I have this option in front of me sometimes even though I have the distinct benefit of having Garett by my side. Although whiskey is not my drug of choice, I recognize the real choice between a path that leads to life and a path that doesn't when life is not as I wish it was. I can choose to bury my head in the sand, distract myself or pretend that it's not that bad or I can choose to know God more and honestly pour out my disappointment to him, trusting that he is enough. One option leads to numbness, the other to a soft heart that feels deeply.

Wednesday, July 7, 2010

Beyond Embarrassing

The other night, Garett and I tuned in to the end of The Bachelorette. I was a rubbernecker and could not take my eyes off the train wreck that was Jake and Vienna's breakup. Admittedly, I did not watch any of their television season but I have seen other Bachelor seasons so I know how the show works.
I feel like a small disclaimer is required. Two things: First, I am in a pretty reflective state right now (yes, even more than usual) so I'm not entirely surprised that I had a break through moment while watching The Bachelorette. I'm partially blaming this awakening to an email I received last week from iVillage with the subject "Eye Rolling is a Predictor of Divorce". Second, it's really embarrassing to draw any comparisons from their relationship to mine, but I am getting over the embarrassment and going ahead with the post.
I can't imagine breaking up on television. When I think back to the myriad of breakups over my many years of dating, I shudder to think of a camera rolling during or after any of them. However, it's very, very interesting to be a fly on the wall of someone else's breakup.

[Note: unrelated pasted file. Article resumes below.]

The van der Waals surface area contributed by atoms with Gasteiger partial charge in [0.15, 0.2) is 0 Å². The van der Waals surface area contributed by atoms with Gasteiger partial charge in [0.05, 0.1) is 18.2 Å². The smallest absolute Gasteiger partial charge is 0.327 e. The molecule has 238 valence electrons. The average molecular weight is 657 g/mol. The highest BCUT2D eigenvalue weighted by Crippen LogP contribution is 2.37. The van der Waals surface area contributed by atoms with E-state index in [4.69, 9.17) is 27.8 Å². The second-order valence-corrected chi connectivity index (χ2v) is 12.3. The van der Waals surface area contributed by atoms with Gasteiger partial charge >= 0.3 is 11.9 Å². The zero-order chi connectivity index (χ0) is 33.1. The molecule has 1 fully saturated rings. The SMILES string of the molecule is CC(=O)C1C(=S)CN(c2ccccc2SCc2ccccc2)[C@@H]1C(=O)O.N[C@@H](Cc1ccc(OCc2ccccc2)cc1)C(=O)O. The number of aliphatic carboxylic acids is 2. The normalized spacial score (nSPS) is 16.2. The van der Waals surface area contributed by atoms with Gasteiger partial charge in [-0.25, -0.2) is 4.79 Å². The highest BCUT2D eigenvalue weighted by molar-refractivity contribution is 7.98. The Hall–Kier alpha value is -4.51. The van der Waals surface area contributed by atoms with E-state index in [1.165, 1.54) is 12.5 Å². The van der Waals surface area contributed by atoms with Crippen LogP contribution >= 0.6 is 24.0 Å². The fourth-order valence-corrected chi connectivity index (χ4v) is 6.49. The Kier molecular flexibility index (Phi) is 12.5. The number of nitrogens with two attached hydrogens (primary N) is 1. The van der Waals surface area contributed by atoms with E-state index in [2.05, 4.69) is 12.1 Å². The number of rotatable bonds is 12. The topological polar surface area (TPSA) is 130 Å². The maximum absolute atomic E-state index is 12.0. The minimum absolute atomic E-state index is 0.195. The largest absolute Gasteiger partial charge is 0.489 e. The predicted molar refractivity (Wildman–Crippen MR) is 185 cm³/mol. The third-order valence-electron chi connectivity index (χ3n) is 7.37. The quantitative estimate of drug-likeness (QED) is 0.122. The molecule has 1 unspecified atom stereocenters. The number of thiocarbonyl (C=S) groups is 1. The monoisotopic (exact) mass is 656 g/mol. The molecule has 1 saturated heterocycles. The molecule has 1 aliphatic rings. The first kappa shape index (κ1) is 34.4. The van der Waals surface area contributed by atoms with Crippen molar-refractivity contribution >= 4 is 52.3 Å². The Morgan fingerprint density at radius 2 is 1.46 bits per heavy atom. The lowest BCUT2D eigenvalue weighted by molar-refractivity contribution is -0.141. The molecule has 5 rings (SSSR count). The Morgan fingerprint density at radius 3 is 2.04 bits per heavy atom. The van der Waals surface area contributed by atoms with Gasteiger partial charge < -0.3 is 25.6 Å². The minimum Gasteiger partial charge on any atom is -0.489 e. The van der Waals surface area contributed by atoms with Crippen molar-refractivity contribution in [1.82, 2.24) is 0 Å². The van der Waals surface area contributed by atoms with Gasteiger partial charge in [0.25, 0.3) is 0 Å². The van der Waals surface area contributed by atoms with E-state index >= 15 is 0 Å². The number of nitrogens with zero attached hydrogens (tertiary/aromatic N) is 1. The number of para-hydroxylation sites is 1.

Having read Love and Respect and Intimate Allies (both Christian marriage books), I saw some familiar themes reflected on the TV show. Jake was asking (or, demanding, frankly) to be respected and Vienna was begging for love.
The entire show pretty much went like this,"You don't respect me."
"How can I respect you when you don't love me?"
"How can I love you if you don't respect me?"
And back and forth and back and forth.
When I first read Love and Respect about five years ago, I didn't really think it was a good book. It seemed formulaic to me (My biggest pet peeve with most Christian books is an easy how-to list promoting one way of doing something and that following said list guarantees a certain outcome.) complete with a labeled how-to diagram. But I think the authors are onto something. While I think our degrees of need for these two things vary from partnership to partnership, there really is something unique about a man's need for respect and a woman's need for love. And there's definitely something to the way we spiral out of control when we are not extending love and respect to one another.
I also saw some serious anger and control issues. And, sadly, I can relate. I have been really struggling with my desire to control Garett. In theory and even in reality, on a good day, I delight in him as he is, including all of the ways that he is different than me. But often I spend an inordinate amount of time wishing he was more like me. This desire eeks out in the form of anger, impatience and disinterest and I'm ashamed to admit it. I interrupt him far more often than a good listener would. I say things like, "What's wrong with you?" when he doesn't turn the right page while we're reading with Wyatt. (This actually happened and I have no idea where it came from, but it was horrible.) I choose to read lame websites rather than talk with him at the end of the day.
Somehow seeing this broken relationship on television woke me up to my brokenness in a new way. It's embarrassing that I could see parts of myself in this needy, nagging woman. It's even more embarrassing that I could see myself in the smug, detached man as well. I suppose it's called reality television for a reason. It's easy to call these folks absurd and extreme and snicker at their inability to love well. It's more difficult to admit that the patterns reflected in their conflict are not so far fetched. On Monday night, after I got over the mockery, my heart softened and was inspired to invite God into some of these areas to shine some light.